About the research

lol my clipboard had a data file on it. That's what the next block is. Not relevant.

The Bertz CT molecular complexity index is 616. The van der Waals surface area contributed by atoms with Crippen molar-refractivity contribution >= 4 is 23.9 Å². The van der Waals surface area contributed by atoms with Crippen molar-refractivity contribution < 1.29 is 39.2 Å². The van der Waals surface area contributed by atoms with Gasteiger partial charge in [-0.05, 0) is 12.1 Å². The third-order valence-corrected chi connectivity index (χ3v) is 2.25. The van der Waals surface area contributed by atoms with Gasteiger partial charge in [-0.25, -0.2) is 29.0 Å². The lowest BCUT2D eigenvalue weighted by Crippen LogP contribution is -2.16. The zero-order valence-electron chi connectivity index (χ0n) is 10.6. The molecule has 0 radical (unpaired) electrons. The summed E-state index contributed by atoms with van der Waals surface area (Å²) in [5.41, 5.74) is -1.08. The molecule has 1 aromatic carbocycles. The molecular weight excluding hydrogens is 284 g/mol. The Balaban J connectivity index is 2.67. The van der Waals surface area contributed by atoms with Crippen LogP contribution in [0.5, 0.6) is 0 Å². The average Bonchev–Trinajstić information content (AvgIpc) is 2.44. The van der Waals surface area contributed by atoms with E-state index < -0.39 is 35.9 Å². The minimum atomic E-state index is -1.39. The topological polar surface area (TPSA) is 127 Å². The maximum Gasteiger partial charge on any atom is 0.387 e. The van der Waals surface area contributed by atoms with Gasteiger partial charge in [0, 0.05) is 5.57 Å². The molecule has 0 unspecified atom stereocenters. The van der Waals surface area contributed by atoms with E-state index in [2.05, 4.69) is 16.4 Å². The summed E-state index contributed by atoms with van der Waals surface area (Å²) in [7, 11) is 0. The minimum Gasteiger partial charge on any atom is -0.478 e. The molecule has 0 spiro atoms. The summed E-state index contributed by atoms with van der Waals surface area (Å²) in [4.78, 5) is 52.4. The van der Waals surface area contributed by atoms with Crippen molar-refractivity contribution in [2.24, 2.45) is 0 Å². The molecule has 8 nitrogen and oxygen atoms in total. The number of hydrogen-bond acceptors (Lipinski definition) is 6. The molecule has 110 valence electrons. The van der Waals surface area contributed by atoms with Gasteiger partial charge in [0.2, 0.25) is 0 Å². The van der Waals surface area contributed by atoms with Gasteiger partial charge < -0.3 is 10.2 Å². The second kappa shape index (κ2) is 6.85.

The strategic plan for bridge engineering issued by AASHTO in 2005 identified extending the service life and optimizing structural systems of bridges in the United States as two grand challenges in bridge engineering, with the objective of producing safer bridges that have a minimum service life of 75 years and reduced maintenance cost. Material deterioration was identified as one of the primary challenges to achieving the objective of extended life. In substructural applications (e.g., deep foundations), construction materials such as timber, steel, and concrete are subjected to deterioration due to environmental impacts. Using innovative and new materials for foundation applications makes the AASHTO objective of 75 years service life achievable. Ultra High Performance Concrete (UHPC) with compressive strength of 180 MPa (26,000 psi) and excellent durability has been used in superstructure applications but not in geotechnical and foundation applications. This study explores the use of precast, prestressed UHPC piles in future foundations of bridges and other structures. An H-shaped UHPC section, which is 10-in. (250-mm) deep with weight similar to that of an HP10×57 steel pile, was designed to improve constructability and reduce cost. In this project, instrumented UHPC piles were cast and laboratory and field tests were conducted. Laboratory tests were used to verify the moment-curvature response of UHPC pile section. In the field, two UHPC piles have been successfully driven in glacial till clay soil and load tested under vertical and lateral loads. This report provides a complete set of results for the field investigation conducted on UHPC H-shaped piles. Test results, durability, drivability, and other material advantages over normal concrete and steel indicate that UHPC piles are a viable alternative to achieve the goals of AASHTO strategic plan.